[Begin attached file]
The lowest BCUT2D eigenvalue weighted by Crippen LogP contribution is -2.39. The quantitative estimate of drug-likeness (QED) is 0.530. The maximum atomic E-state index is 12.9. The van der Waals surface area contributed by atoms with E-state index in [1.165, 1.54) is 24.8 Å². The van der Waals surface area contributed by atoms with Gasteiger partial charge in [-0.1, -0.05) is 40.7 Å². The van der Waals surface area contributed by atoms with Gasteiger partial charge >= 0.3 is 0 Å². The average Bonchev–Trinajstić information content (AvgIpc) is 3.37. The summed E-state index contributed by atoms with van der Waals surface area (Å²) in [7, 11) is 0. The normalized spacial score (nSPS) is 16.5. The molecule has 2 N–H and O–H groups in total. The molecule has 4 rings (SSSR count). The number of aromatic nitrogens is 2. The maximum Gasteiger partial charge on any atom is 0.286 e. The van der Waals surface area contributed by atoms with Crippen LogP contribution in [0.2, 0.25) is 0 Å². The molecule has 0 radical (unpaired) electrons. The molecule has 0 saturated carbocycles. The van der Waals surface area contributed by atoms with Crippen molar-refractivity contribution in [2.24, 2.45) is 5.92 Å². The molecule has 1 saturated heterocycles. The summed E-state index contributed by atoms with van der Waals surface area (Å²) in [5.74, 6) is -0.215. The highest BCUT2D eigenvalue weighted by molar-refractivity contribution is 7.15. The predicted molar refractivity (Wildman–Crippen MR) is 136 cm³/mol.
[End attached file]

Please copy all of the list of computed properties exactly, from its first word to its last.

The lowest BCUT2D eigenvalue weighted by Crippen LogP contribution is -2.39. The quantitative estimate of drug-likeness (QED) is 0.530. The maximum atomic E-state index is 12.9. The van der Waals surface area contributed by atoms with E-state index in [1.165, 1.54) is 24.8 Å². The van der Waals surface area contributed by atoms with Gasteiger partial charge in [-0.1, -0.05) is 40.7 Å². The van der Waals surface area contributed by atoms with Gasteiger partial charge >= 0.3 is 0 Å². The average Bonchev–Trinajstić information content (AvgIpc) is 3.37. The summed E-state index contributed by atoms with van der Waals surface area (Å²) in [7, 11) is 0. The normalized spacial score (nSPS) is 16.5. The molecule has 2 N–H and O–H groups in total. The molecule has 4 rings (SSSR count). The number of aromatic nitrogens is 2. The maximum Gasteiger partial charge on any atom is 0.286 e. The van der Waals surface area contributed by atoms with Crippen LogP contribution in [0.2, 0.25) is 0 Å². The molecule has 0 radical (unpaired) electrons. The molecule has 0 saturated carbocycles. The van der Waals surface area contributed by atoms with Crippen molar-refractivity contribution in [2.24, 2.45) is 5.92 Å². The molecule has 1 saturated heterocycles. The summed E-state index contributed by atoms with van der Waals surface area (Å²) in [5.74, 6) is -0.215. The highest BCUT2D eigenvalue weighted by molar-refractivity contribution is 7.15. The predicted molar refractivity (Wildman–Crippen MR) is 136 cm³/mol.